As Fallkniven states they've run marathon tests on the coating in a dishwasher with no visible defects upon the surface.. However I would sincerely warn you against sticking your K2 in the dishwasher. one thing is a single knife for testing purposes in there, another is a dishwasher full of pots, pans and god knows what else with a knife in it. After all, the test doesn't tell you how did the edge survive, or if it survive at all ;) And no other quality knife should end up in the dishwasher. I wrote about that in Kitchen Knife Maintenance Tips. Aside of the reasons listed in that section, remember, the blade is covered, but the edge is not. You can clearly see bare metal on the picture. In the end Teflon does have few pluses, especially if you have to cut something real acidic, but don't count on it too much. You still have to wash your blade.
Given the harder edge, Teflon coating and because it is a Santoku knife that 99% of the time I am using for push cutting I constantly maintain mirror polished, very sharp edge on this knife. Final finish is done with 3000 grit polishing tape and then stropping on the CrO loaded leather strop. Splits hair before even touching it ;)
Steel- The steel is the VG-10 stainless, as I've mentioned that above. I've already commented regarding VG-10 steel and its use by Global in GF-33 Forged Chef's knife review. Initially, I got the wrong info about Global using VG-10 in their blades. Later turned out that, CROMOVA 18 used by Yoshikin in their Global knives is a different steel, even though VG-10 contains all three elements, Chromium, Molibdenuim and Vanadium. I've made some comments comparing those two steels in GF-33 Forged Chef's knife review. In short I think VG-10 is better then CROMOVA 18. At least for my usees. I do take care of my knives, don't leave them dirty or wet, maintain edge, wash by hand, etc. And more importantly I cut stuff with theright knives. So, I don't have much use of Global knives increased toughness (due to lower hardness) or stain resistance(thanks to 18% Chromium). On the other hand, I clearly enjoyed better edge holding on K2. More on kitchen cutlery steels in Kitchen Knife Steel FAQ.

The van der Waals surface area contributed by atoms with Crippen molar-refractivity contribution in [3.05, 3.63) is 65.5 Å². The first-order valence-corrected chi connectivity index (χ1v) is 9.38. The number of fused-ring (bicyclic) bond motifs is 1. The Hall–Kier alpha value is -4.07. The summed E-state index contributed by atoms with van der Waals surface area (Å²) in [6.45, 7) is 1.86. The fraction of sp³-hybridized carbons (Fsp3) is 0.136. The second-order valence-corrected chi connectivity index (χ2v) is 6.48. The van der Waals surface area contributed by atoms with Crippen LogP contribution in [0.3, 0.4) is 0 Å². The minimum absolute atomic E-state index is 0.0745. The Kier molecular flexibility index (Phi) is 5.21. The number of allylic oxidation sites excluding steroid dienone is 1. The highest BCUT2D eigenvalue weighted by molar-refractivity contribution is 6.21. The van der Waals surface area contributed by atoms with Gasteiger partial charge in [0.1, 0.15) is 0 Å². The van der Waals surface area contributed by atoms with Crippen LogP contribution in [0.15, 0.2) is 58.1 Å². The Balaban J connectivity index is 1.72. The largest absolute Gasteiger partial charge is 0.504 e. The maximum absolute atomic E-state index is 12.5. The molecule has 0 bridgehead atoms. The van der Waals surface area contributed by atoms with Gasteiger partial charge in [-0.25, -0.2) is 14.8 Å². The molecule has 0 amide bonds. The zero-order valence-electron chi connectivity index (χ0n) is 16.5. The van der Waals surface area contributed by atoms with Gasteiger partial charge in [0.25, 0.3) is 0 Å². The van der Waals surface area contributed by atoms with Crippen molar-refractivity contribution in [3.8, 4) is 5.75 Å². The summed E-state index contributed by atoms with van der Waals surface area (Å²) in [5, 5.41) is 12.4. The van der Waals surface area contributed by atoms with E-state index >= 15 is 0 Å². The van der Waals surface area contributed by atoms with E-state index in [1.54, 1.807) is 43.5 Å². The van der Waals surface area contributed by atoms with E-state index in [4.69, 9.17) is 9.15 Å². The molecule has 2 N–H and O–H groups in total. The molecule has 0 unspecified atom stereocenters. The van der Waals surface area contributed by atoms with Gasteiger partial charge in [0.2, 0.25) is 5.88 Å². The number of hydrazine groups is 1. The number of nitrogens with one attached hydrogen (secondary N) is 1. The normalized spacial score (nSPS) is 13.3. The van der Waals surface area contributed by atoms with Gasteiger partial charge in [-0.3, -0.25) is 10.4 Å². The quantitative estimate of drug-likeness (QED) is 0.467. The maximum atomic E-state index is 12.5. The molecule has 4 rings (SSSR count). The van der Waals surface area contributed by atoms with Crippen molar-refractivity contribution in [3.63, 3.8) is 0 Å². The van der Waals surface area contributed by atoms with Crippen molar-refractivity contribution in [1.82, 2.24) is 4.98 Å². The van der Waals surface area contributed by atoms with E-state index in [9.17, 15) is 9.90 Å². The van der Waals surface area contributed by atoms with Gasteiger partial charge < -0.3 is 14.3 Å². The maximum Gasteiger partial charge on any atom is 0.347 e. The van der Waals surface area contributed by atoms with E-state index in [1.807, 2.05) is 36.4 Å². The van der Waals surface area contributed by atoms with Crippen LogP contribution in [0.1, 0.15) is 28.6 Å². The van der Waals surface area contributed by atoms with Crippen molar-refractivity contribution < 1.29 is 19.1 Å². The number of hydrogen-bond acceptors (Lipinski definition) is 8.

One thing I'd have to note here is the ease/difficulty of sharpening. Lower hardness in general means easier sharpening. However, during more than 3 years of use both K2 and G-48 Hollow Edge(review) I didn't really notice that VG-10 at 59HRC was much harder to sharpen than Global's CROMOVA 18 at 56-58HRC. VG-10 does get sharper though. It has different feel when sharpening, hard to explain how it is different, but sharpens differently and gives keener edge. Thanks to higher rockwell hardness K2 can maintain thinner edge noticebly longer than Global G-48 santoku.
Even if it was the same steel for those 2 santokus, the difference in hardness is 1 point at best, or 3 points at worst. All things equal, 1 HRC difference in hardness can amount up to 20% increase or decrease in wear resistance, depends from what side you look at it. In short, theoretically if you had 2 identical knives, one at 58 HRC, another at 59 HRC and set to cut the same materials, applying the same force second one would cut 20% more material before dulling as the 1st. Of course in reality things are far more complicated. Heat treatment is more important than 1 HRC difference, but granted that both makers do know their stuff, I wasn't afraid of bad heat treating. Identical forces are also hard to apply, but more or less, a person would cut same materials with roughly the same force, but not identical. Obviously, santoku from Global is a different knife than santoku from Fallkniven, blade geometry is similar but not identical, thickness, etc.